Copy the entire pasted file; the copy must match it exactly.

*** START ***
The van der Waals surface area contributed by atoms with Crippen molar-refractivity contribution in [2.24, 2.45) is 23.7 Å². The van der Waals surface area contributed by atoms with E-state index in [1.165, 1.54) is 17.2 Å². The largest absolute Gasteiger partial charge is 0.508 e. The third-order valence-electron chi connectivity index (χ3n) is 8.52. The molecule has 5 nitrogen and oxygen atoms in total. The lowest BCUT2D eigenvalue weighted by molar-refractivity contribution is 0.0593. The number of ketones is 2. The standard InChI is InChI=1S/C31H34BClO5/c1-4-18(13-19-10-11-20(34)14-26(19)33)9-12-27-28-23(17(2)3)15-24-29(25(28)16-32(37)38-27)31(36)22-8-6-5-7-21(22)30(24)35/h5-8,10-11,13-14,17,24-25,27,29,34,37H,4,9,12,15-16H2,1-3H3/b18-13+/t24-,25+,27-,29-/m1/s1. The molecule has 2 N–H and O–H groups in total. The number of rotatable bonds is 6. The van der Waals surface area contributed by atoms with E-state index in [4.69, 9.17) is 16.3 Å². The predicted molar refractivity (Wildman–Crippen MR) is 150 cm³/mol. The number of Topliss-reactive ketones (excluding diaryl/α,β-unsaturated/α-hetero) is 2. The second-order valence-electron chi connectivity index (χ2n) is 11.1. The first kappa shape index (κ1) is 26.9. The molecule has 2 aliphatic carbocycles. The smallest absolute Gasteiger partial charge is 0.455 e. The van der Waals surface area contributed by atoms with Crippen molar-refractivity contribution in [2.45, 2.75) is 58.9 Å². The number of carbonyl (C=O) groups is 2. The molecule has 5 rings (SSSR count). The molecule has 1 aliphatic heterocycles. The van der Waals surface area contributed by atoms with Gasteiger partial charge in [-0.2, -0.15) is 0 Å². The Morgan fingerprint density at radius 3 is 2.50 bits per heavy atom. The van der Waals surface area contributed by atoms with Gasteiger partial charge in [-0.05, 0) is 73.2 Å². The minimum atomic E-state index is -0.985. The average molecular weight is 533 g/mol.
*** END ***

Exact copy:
The van der Waals surface area contributed by atoms with Crippen molar-refractivity contribution in [2.24, 2.45) is 23.7 Å². The van der Waals surface area contributed by atoms with E-state index in [1.165, 1.54) is 17.2 Å². The largest absolute Gasteiger partial charge is 0.508 e. The third-order valence-electron chi connectivity index (χ3n) is 8.52. The molecule has 5 nitrogen and oxygen atoms in total. The lowest BCUT2D eigenvalue weighted by molar-refractivity contribution is 0.0593. The number of ketones is 2. The standard InChI is InChI=1S/C31H34BClO5/c1-4-18(13-19-10-11-20(34)14-26(19)33)9-12-27-28-23(17(2)3)15-24-29(25(28)16-32(37)38-27)31(36)22-8-6-5-7-21(22)30(24)35/h5-8,10-11,13-14,17,24-25,27,29,34,37H,4,9,12,15-16H2,1-3H3/b18-13+/t24-,25+,27-,29-/m1/s1. The molecule has 2 N–H and O–H groups in total. The number of rotatable bonds is 6. The van der Waals surface area contributed by atoms with E-state index in [4.69, 9.17) is 16.3 Å². The predicted molar refractivity (Wildman–Crippen MR) is 150 cm³/mol. The number of Topliss-reactive ketones (excluding diaryl/α,β-unsaturated/α-hetero) is 2. The second-order valence-electron chi connectivity index (χ2n) is 11.1. The first kappa shape index (κ1) is 26.9. The molecule has 2 aliphatic carbocycles. The smallest absolute Gasteiger partial charge is 0.455 e. The van der Waals surface area contributed by atoms with Crippen molar-refractivity contribution in [2.45, 2.75) is 58.9 Å². The number of carbonyl (C=O) groups is 2. The molecule has 5 rings (SSSR count). The molecule has 1 aliphatic heterocycles. The van der Waals surface area contributed by atoms with Gasteiger partial charge in [-0.2, -0.15) is 0 Å². The Morgan fingerprint density at radius 3 is 2.50 bits per heavy atom. The van der Waals surface area contributed by atoms with Gasteiger partial charge in [-0.05, 0) is 73.2 Å². The minimum atomic E-state index is -0.985. The average molecular weight is 533 g/mol.